2017 marks the 15th season of the biennial National Black Theatre Festival, which features theater workshops and international vendors market, in addition to six days of theatrical performances.
For more cultural highlights, check out the Southeastern Center for Contemporary Art and Reynolda House Museum of American Art, which is celebrating its 50th anniversary in August with the opening of “Georgia O’Keeffe: Living Modern.”
12. FAYETTEVILLE, ARKANSAS
Get a sense of Fayetteville’s local pride at seasonal First Thursday fêtes, May through October. Then, ride that happy buzz along the Fayetteville Ale Trail, a self-guided journey where you can fill in your beer passport with all the breweries in Northwest Arkansas.
Want to skip the trail? Try Columbus House Brewery, that hosts a running and cycling club and welcomes dogs with open arms. Alternatively, there’s Fossil Cove Brewing Co., which attracts an Ultimate Frisbee crowd and provides a ton of crave-worthy food trucks out back. Or try Maxine’s Tap Room, a combination revived hipster pub and community music hub.
Locals flock to Hugo’s , a mainstay since 1977, where the deep-fried potato skins are worth every calorie. For lighter fare, try Greenhouse Grille and marvel at how the hell they made Brussels sprouts taste so good (hint: frying them with pickled peppers and apple vinaigrette helps).
Waking up to the awe-inspiring Ozark Mountains has never looked better than at The Chancellor Hotel, and if your travels lean romantic, book your stay at the Inn at Carnall Hall, a lovely mansion that was once a University of Arkansas Residence Hall.
If you want to wallow in country vibes, choose Pratt Place Inn, a rustic and inviting getaway on 140 acres.
To quote a native, “Fayetteville is this lovely Southern and Midwestern mix where the Bible Belt, SEC football, back-to-the-land hippies, Walton (the family behind Walmart) money and university professors all meet up.”
Recently, Fayetteville has been making headlines for the mountain biking trails throughout the region. And cyclists will be delighted to hit the Razorback Regional Greenway, a 36-mile trail that connects six cities in the area, with plenty of attention-grabbing vistas. But if pedaling isn’t for you, get a dose of nature with an hour drive to Kings River Falls for a hike and pristine watering hole views.
History buffs will appreciate a visit to The Clinton House Museum, the former first couple’s first home together stacked with memorabilia and a beautiful garden (they were married in the living room).
To end the night, leave self-consciousness at the door and join the square dance at Backspace, a quirky performance hall.
13. PANAMA CITY BEACH, FLORIDA
At Andy’s Flour Power, a croissant or thick french toast with nuts, strawberries and powdered sugar is the way to go for breakfast. Even the Greek salads come loaded with crab meat and juicy Gulf shrimp at celebrated restaurant Capt. Anderson’s, and you (or the kids) will never tire of the ritual cannon blasting at the nightly sunset celebrations at Schooners, which bills itself as “The Last Local Beach Club.”
Perched on a 27-mile strip of sugar-white sand beach where the Gulf of Mexico and St. Andrew Bay come together, you’ll find more old-school Southern charm here than Miami-style glitz. We love the quiet west end of the beach and the spacious, airy Carillon Beach Rentals that also boasts five private pools, restaurants and a spa within a private community.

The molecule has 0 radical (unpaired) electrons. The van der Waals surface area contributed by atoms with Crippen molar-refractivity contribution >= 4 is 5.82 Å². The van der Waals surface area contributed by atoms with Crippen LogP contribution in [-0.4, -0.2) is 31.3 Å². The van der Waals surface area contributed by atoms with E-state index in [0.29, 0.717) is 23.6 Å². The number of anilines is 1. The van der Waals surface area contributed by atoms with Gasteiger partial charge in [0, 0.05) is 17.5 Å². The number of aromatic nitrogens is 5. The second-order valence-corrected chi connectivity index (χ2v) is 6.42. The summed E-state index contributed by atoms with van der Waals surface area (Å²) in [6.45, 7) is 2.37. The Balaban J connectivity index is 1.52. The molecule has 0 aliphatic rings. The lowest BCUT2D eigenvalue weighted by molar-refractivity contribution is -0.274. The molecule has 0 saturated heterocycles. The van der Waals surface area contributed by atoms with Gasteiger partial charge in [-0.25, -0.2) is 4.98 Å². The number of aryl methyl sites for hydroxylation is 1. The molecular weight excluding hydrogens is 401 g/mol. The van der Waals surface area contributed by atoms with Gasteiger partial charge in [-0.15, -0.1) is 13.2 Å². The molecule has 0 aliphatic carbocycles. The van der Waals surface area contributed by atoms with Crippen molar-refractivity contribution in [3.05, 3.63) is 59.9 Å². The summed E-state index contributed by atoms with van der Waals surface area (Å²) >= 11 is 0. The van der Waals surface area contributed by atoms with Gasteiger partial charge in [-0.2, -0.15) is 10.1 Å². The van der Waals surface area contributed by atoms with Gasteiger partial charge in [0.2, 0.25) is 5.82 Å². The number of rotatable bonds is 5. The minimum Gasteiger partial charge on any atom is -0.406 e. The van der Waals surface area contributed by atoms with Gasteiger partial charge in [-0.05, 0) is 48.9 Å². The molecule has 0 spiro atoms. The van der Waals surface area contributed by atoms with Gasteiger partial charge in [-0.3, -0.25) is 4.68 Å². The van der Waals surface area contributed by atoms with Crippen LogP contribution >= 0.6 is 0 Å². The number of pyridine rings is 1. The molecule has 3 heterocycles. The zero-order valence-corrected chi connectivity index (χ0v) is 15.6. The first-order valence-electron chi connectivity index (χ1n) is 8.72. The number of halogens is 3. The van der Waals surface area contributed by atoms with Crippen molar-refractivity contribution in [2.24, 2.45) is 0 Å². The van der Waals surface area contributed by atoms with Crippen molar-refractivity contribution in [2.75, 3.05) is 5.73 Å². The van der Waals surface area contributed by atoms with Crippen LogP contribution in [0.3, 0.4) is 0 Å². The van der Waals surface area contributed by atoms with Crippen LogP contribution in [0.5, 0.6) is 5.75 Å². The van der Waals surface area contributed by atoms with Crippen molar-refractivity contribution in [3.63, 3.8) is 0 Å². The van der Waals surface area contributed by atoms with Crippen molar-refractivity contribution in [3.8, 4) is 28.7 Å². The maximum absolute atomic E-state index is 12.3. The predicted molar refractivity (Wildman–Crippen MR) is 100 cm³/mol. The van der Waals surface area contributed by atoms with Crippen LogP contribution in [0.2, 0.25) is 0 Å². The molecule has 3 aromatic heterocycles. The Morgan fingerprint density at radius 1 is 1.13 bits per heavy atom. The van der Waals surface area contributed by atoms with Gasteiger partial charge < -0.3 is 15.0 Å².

After a $30 million renovation, Sheraton Bay Point Resort really left no detail unaddressed, from the private beach area to all 36 of the holes on the Nicklaus Design golf course.
Put the smartphone down and feast your eyes on the natural wonders at St. Andrews State Park — if time allows, tack on snorkeling or kayaking — especially the two nature trails that weave you through a smattering of coastal plant species.
For a more relaxing encounter with nature, set out on a 55-foot catamaran with Paradise Adventures.
14. BREAUX BRIDGE, LOUISIANA
Down by the bayou, it’s difficult to meet a meal you don’t like. You’re dining in the Crawfish Capital of the World, in which the yearly Crawfish Festival in May draws hundreds of thousands of hungry and thirsty visitors.
Revel in the liquor-soaked Zydeco brunches at Buck & Johnny’s, then enjoy a flawlessly prepared gumbo at Chez Jacqueline. You’re in Cajun country, so while the service may be slow, the homespun food will be well worth the growling stomach while you wait.
End the day by dancing your cares away at Whiskey River in nearby Henderson, where the proverbial levee never runs dry.
Book a room at The Juliet in neighboring Lafayette (about 9 miles away) or stay in town at the Maison Des Amis, a Caribbean-Creole property which has a spot on the National Registry of Historic Homes.
Another excellent option to call home is Maison Madeleine, where you can take part in cooking classes and bass fishing.
If you or members of your party are antiquers, Lagniappe Antiques Market, spread over 17,000 square feet, is a must-see.
Meanwhile, nearby Lake Martin has made the Audubon Society’s list of top 10 bird watching spots in the United States.
15. GREENVILLE, SOUTH CAROLINA
Say cheers at The Dark Corner Distillery, a craft microdistillery with moonshine as good as your brother-in-law’s.
Dine at Smoke on the Water restaurant, a “saucy Southern tavern” where more cornbread stuffing is always the correct answer. (As is doubling up on the fried bourbon bread pudding.)
The Swamp Rabbit Inn is a refreshingly chic bed and breakfast that’s two blocks from its namesake Swamp Rabbit Trail, an 18-mile bike trail. Or, reserve your room at Aloft Greenville Downtown, close to downtown’s shops and restaurants.
Ride your Reedy Rides bike rental loaner around town or please your inner speed demon at LeMans Karting Greenville, where you can drag your European karts up to 40 mph on a 750-foot long road course.
One day, slot in time to hit up Falls Park on the Reedy, which has beautiful gardens and trails.
Perri Ormont Blumberg is New York City-born and -based writer. She’s a graduate of Columbia University and the Natural Gourmet Institute culinary school. Follow her on Twitter @66PerriStreet.